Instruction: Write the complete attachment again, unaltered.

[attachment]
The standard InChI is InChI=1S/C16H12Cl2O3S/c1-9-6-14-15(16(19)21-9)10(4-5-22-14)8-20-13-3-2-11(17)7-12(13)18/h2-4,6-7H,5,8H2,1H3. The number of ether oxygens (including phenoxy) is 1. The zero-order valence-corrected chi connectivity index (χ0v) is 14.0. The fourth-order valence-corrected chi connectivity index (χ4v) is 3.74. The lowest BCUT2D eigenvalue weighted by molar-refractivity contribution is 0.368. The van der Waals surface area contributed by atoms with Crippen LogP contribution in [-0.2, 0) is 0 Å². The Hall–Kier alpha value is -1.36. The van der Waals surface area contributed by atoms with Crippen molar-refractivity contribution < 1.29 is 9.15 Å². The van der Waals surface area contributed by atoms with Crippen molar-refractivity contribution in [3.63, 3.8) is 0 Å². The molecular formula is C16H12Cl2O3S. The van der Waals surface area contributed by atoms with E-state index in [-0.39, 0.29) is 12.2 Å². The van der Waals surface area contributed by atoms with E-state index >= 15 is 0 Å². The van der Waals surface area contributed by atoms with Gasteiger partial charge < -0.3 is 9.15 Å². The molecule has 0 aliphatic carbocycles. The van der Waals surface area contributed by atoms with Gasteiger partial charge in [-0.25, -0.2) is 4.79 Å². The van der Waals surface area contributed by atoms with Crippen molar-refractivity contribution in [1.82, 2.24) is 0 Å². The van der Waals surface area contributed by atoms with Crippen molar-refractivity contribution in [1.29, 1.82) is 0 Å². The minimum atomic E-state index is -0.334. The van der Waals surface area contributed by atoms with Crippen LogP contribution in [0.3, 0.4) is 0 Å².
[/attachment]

The standard InChI is InChI=1S/C16H12Cl2O3S/c1-9-6-14-15(16(19)21-9)10(4-5-22-14)8-20-13-3-2-11(17)7-12(13)18/h2-4,6-7H,5,8H2,1H3. The number of ether oxygens (including phenoxy) is 1. The zero-order valence-corrected chi connectivity index (χ0v) is 14.0. The fourth-order valence-corrected chi connectivity index (χ4v) is 3.74. The lowest BCUT2D eigenvalue weighted by molar-refractivity contribution is 0.368. The van der Waals surface area contributed by atoms with Crippen LogP contribution in [-0.2, 0) is 0 Å². The Hall–Kier alpha value is -1.36. The van der Waals surface area contributed by atoms with Crippen molar-refractivity contribution < 1.29 is 9.15 Å². The van der Waals surface area contributed by atoms with Crippen molar-refractivity contribution in [3.63, 3.8) is 0 Å². The molecular formula is C16H12Cl2O3S. The van der Waals surface area contributed by atoms with E-state index in [-0.39, 0.29) is 12.2 Å². The van der Waals surface area contributed by atoms with E-state index >= 15 is 0 Å². The van der Waals surface area contributed by atoms with Gasteiger partial charge < -0.3 is 9.15 Å². The molecule has 0 aliphatic carbocycles. The van der Waals surface area contributed by atoms with Gasteiger partial charge in [-0.25, -0.2) is 4.79 Å². The van der Waals surface area contributed by atoms with Crippen molar-refractivity contribution in [1.82, 2.24) is 0 Å². The van der Waals surface area contributed by atoms with Crippen molar-refractivity contribution in [1.29, 1.82) is 0 Å². The minimum atomic E-state index is -0.334. The van der Waals surface area contributed by atoms with Crippen LogP contribution in [0.3, 0.4) is 0 Å².